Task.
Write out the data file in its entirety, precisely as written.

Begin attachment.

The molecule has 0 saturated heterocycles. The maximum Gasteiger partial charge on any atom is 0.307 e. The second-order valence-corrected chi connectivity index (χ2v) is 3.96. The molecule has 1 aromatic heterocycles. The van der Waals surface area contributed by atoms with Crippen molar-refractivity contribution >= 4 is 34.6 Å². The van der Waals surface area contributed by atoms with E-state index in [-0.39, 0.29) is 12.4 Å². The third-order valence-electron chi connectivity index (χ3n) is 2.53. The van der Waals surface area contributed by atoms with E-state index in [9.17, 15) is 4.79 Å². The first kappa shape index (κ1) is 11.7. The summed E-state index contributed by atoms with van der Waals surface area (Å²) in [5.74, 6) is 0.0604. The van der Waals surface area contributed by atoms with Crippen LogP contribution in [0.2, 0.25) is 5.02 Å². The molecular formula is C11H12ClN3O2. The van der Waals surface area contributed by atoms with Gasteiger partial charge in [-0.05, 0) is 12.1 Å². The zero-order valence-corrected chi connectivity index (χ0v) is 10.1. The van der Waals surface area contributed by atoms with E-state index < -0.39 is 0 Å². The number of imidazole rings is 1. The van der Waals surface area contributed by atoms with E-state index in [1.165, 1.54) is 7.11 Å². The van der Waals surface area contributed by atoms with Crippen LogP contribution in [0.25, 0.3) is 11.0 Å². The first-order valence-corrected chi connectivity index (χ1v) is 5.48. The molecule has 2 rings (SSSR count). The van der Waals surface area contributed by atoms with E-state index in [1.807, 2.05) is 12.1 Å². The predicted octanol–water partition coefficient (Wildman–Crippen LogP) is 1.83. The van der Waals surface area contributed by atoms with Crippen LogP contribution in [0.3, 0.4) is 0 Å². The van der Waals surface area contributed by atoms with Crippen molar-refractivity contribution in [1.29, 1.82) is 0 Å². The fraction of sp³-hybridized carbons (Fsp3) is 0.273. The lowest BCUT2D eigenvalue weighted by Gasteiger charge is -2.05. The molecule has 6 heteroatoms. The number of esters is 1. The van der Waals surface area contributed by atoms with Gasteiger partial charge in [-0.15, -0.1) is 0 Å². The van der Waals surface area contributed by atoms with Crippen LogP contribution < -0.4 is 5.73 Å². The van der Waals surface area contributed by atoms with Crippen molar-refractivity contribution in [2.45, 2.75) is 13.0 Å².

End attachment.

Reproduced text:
The molecule has 0 saturated heterocycles. The maximum Gasteiger partial charge on any atom is 0.307 e. The second-order valence-corrected chi connectivity index (χ2v) is 3.96. The molecule has 1 aromatic heterocycles. The van der Waals surface area contributed by atoms with Crippen molar-refractivity contribution >= 4 is 34.6 Å². The van der Waals surface area contributed by atoms with E-state index in [-0.39, 0.29) is 12.4 Å². The third-order valence-electron chi connectivity index (χ3n) is 2.53. The van der Waals surface area contributed by atoms with E-state index in [9.17, 15) is 4.79 Å². The first kappa shape index (κ1) is 11.7. The summed E-state index contributed by atoms with van der Waals surface area (Å²) in [5.74, 6) is 0.0604. The van der Waals surface area contributed by atoms with Crippen LogP contribution in [0.2, 0.25) is 5.02 Å². The molecular formula is C11H12ClN3O2. The van der Waals surface area contributed by atoms with Gasteiger partial charge in [-0.05, 0) is 12.1 Å². The zero-order valence-corrected chi connectivity index (χ0v) is 10.1. The van der Waals surface area contributed by atoms with E-state index < -0.39 is 0 Å². The number of imidazole rings is 1. The van der Waals surface area contributed by atoms with E-state index in [1.165, 1.54) is 7.11 Å². The van der Waals surface area contributed by atoms with Crippen LogP contribution in [0.25, 0.3) is 11.0 Å². The first-order valence-corrected chi connectivity index (χ1v) is 5.48. The molecule has 2 rings (SSSR count). The van der Waals surface area contributed by atoms with E-state index in [1.807, 2.05) is 12.1 Å². The predicted octanol–water partition coefficient (Wildman–Crippen LogP) is 1.83. The van der Waals surface area contributed by atoms with Crippen LogP contribution in [0.3, 0.4) is 0 Å². The van der Waals surface area contributed by atoms with Crippen molar-refractivity contribution in [1.29, 1.82) is 0 Å². The fraction of sp³-hybridized carbons (Fsp3) is 0.273. The lowest BCUT2D eigenvalue weighted by Gasteiger charge is -2.05. The molecule has 6 heteroatoms. The number of esters is 1. The van der Waals surface area contributed by atoms with Gasteiger partial charge in [-0.15, -0.1) is 0 Å². The van der Waals surface area contributed by atoms with Crippen LogP contribution < -0.4 is 5.73 Å². The van der Waals surface area contributed by atoms with Crippen molar-refractivity contribution in [2.45, 2.75) is 13.0 Å².